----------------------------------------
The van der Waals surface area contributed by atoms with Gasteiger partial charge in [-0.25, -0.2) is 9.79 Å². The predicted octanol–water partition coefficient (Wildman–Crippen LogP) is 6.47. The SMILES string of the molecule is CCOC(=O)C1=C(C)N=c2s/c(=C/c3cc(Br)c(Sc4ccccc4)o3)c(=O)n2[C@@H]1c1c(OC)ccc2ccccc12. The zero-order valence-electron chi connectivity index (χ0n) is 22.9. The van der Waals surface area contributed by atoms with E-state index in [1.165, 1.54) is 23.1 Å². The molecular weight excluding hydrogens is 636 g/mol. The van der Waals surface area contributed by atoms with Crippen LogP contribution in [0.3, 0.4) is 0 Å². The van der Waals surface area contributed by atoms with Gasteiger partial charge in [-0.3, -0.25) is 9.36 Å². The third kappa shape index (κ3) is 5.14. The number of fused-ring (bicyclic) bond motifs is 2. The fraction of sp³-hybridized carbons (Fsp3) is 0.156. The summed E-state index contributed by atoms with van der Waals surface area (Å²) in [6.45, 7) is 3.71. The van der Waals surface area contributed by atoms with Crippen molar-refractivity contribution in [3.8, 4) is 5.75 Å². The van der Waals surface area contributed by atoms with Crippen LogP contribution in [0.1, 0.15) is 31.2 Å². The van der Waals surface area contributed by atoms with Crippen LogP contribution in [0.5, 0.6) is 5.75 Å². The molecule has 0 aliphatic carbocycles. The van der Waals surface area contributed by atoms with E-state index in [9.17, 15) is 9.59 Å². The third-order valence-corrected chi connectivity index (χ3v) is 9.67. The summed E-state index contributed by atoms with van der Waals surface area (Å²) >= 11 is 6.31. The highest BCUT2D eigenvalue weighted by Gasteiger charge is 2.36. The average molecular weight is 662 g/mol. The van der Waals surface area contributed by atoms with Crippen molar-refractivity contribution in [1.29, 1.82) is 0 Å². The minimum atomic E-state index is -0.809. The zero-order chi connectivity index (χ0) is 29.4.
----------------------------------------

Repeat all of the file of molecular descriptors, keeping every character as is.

The van der Waals surface area contributed by atoms with Gasteiger partial charge in [-0.25, -0.2) is 9.79 Å². The predicted octanol–water partition coefficient (Wildman–Crippen LogP) is 6.47. The SMILES string of the molecule is CCOC(=O)C1=C(C)N=c2s/c(=C/c3cc(Br)c(Sc4ccccc4)o3)c(=O)n2[C@@H]1c1c(OC)ccc2ccccc12. The zero-order valence-electron chi connectivity index (χ0n) is 22.9. The van der Waals surface area contributed by atoms with E-state index in [1.165, 1.54) is 23.1 Å². The molecular weight excluding hydrogens is 636 g/mol. The van der Waals surface area contributed by atoms with Crippen LogP contribution in [0.3, 0.4) is 0 Å². The van der Waals surface area contributed by atoms with Gasteiger partial charge in [-0.3, -0.25) is 9.36 Å². The third kappa shape index (κ3) is 5.14. The number of fused-ring (bicyclic) bond motifs is 2. The fraction of sp³-hybridized carbons (Fsp3) is 0.156. The summed E-state index contributed by atoms with van der Waals surface area (Å²) in [6.45, 7) is 3.71. The van der Waals surface area contributed by atoms with Crippen molar-refractivity contribution in [3.8, 4) is 5.75 Å². The van der Waals surface area contributed by atoms with Crippen LogP contribution in [0.1, 0.15) is 31.2 Å². The van der Waals surface area contributed by atoms with Crippen LogP contribution in [0.5, 0.6) is 5.75 Å². The molecule has 0 aliphatic carbocycles. The van der Waals surface area contributed by atoms with E-state index in [9.17, 15) is 9.59 Å². The third-order valence-corrected chi connectivity index (χ3v) is 9.67. The summed E-state index contributed by atoms with van der Waals surface area (Å²) >= 11 is 6.31. The highest BCUT2D eigenvalue weighted by Gasteiger charge is 2.36. The average molecular weight is 662 g/mol. The van der Waals surface area contributed by atoms with Crippen molar-refractivity contribution in [1.29, 1.82) is 0 Å². The minimum atomic E-state index is -0.809. The zero-order chi connectivity index (χ0) is 29.4.